06/08/2005 11:00PM

Reverberate's team has done that

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Reverberate has several Belmont veterans in his corner, including trainer Sal Russo, who won the Belmont as an assistant.

ELMONT, N.Y. - His owner has won the Belmont Stakes. His trainer has won two, albeit not as a trainer. His jockey, veterinarian, groom - heck, even his father - have all won the third leg of racing's Triple Crown.

Reverberate certainly has the connections to be successful in Saturday's 137th renewal of the Belmont Stakes. Oh yeah, he may just have the talent as well.

If there is a horse creating a buzz on the Belmont Park backside this week, Reverberate is it. Although he has yet to win a stakes race, Reverberate's improving form earned him status as the third choice on the morning line behind Preakness winner Afleet Alex and Kentucky Derby winner Giacomo. Reverberate has put together two solid efforts, winning an entry-level allowance race here May 8 and running second to Oratory in the Grade 2 Peter Pan Stakes on May 28.

His owner, Centennial Farms, won the 1993 Belmont Stakes with Colonial Affair, who also finished second in the Peter Pan. Both horses earned 106 Beyer Speed Figures in the Peter Pan. Centennial Farms also owned Signal Tap, the fourth-place finisher in the 1994 Belmont.

Scotty Schulhofer trained Colonial Affair. Sal Russo, the trainer of Reverberate, was Schulhofer's assistant. Russo was the agent for jockey Jose Santos when Santos guided the Schulhofer-trained Lemon Drop Kid to victory in the 1999 Belmont. Santos will ride Reverberate.

Vincente Zapien, the groom for both Colonial Affair and Lemon Drop Kid, is also the groom of Reverberate.

"He's going to be the Woody Stephens of grooms," said Dr. Steven Carr, who was Schulhofer's veterinarian and is the racing manager and veterinarian for Centennial Farms.

Carr, along with Donald Little Sr., Donald Little Jr., Paula Parsons, and Judson Streicher are the core of Centennial Farms, a racing syndicate that has 10 partners on Reverberate. In addition to Colonial Affair, Centennial Farms owned Rubiano, the 1992 champion sprinter, as well as the millionaire turf horse King Cugat and the multiple stakes winner Ground Storm.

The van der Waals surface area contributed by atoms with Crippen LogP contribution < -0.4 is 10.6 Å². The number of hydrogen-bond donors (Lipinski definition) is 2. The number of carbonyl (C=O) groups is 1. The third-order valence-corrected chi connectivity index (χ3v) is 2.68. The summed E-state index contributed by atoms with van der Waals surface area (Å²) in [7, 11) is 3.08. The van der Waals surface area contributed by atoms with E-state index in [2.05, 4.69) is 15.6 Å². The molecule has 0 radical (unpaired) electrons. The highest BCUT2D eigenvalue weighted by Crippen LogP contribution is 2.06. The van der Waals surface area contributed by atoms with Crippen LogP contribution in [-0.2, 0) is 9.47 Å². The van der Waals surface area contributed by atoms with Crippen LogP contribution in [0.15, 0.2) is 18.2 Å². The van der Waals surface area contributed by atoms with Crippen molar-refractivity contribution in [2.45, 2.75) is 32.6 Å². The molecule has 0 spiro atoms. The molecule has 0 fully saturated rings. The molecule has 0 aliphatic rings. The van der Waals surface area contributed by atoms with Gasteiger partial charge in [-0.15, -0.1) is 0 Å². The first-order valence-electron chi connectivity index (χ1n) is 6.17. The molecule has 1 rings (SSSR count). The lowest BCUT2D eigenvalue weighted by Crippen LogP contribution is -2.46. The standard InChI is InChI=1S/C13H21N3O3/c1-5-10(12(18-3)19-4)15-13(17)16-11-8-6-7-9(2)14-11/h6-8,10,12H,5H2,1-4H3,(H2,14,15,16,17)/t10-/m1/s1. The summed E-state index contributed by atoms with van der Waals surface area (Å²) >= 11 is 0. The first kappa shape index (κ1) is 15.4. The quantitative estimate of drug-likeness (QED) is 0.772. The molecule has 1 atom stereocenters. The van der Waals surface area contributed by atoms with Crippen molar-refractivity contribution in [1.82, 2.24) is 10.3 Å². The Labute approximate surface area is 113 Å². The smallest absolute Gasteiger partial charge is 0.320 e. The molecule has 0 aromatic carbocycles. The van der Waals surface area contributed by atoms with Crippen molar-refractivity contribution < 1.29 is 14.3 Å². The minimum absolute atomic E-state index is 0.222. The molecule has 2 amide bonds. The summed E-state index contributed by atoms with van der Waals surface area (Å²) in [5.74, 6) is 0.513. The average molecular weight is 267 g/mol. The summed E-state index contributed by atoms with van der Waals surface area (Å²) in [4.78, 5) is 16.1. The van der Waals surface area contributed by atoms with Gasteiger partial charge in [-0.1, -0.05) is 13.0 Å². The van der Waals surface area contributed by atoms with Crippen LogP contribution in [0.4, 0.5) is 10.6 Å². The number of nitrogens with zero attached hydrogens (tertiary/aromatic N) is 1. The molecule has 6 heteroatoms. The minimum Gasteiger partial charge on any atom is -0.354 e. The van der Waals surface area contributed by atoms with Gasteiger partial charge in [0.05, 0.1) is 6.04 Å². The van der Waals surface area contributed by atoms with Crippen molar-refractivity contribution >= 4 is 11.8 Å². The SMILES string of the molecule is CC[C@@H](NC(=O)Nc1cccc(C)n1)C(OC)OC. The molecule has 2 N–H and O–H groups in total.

Carr, the Littles, Parsons, and Streicher pick out the horses the syndicate will buy at auction. The group will target one "big" horse and look to supplement that purchase with more, less-expensive horses.

At the 2003 Keeneland September yearling sales, the group focused on a chestnut colt by 1995 Kentucky Derby and Belmont winner Thunder Gulch.

"Conformation and appearance," Carr said when asked what made Reverberate the one. "He was a fancy athlete, a beautiful walker. His pedigree was a bonus. As an individual he stood out. This is the one we wanted as a lead horse."

The Centennial team budgeted $500,000 for the colt and was pleasantly surprised when they got him for $400,000.

Reverberate won his second career start at Belmont last September. Less than two months later, he finished fifth in the Nashua Stakes and, shortly after the race, underwent throat surgery to correct a breathing problem.

Reverberate was green during the winter in Florida but began to come around when Russo added blinkers to his equipment for a race March 5. That day, he finished second behind Noble Causeway in an allowance race.

It was then that Centennial scrapped its Derby dreams for Reverberate and began to think Belmont. The plan was to use another allowance race and the Peter Pan as stepping-stones. Russo had a spot picked out at Aqueduct in early April, but he couldn't ship Reverberate back to New York when the infectious disease strangles broke out in south Florida.

When Reverberate returned to New York, he won an allowance race May 8, drawing away from Three in the Bag in the stretch. Three in the Bag won the Queen's Plate Trial at Woodbine via disqualification in his next start.

Reverberate ran back 20 days later and dueled with Oratory for a good part of the Peter Pan before giving way late. He was beaten by 4 3/4 lengths, but finished 6 1/2 lengths clear of the rest of the field.

"He was a curious horse who was goofing off and not paying attention," Carr said. "Putting the blinkers on, time, and maturity have focused him, and he's come to be the horse we thought all along."

Russo said his only concern is that the Belmont Stakes will be Reverberate's third race in 34 days.

"If you had 30-some-odd days, it could help him, you know," Russo said. "He's always taken the races well, it's just learning what he's doing. He's always had a ton of ability; he's just been green and immature. He's finally getting his act together."

Zapien, 56, says Reverberate is similar to Colonial Affair and Lemon Drop Kid in that he has a laid-back temperament. "They all were nice to be around," he said.

Russo said Zapien is methodical in his job. He gets one fewer horse than the rest of the grooms, because "you can't rush him."

"Scotty used to tell me he was bad luck," Russo said. "We'd give him the good ones, and they'd get hurt. When we gave him Colonial Affair, [Schulhofer said] then he was okay."

Donald Little Jr., who said he hid behind a post at the start of the 1993 Belmont, said he believes the karma is there for another Belmont victory for his group.

"You have the Derby winner, the Preakness winner, and then you could throw a blanket over everybody else," Little said. "Is Giacomo beatable? I think so. Afleet Alex, he's been unbelievable; the Preakness, I don't think you'll ever see anything like that again. A mile-and-a-half race is a lot different. You got to have pretty good luck in there."

Luck in the Belmont is something the people surrounding Reverberate have already had.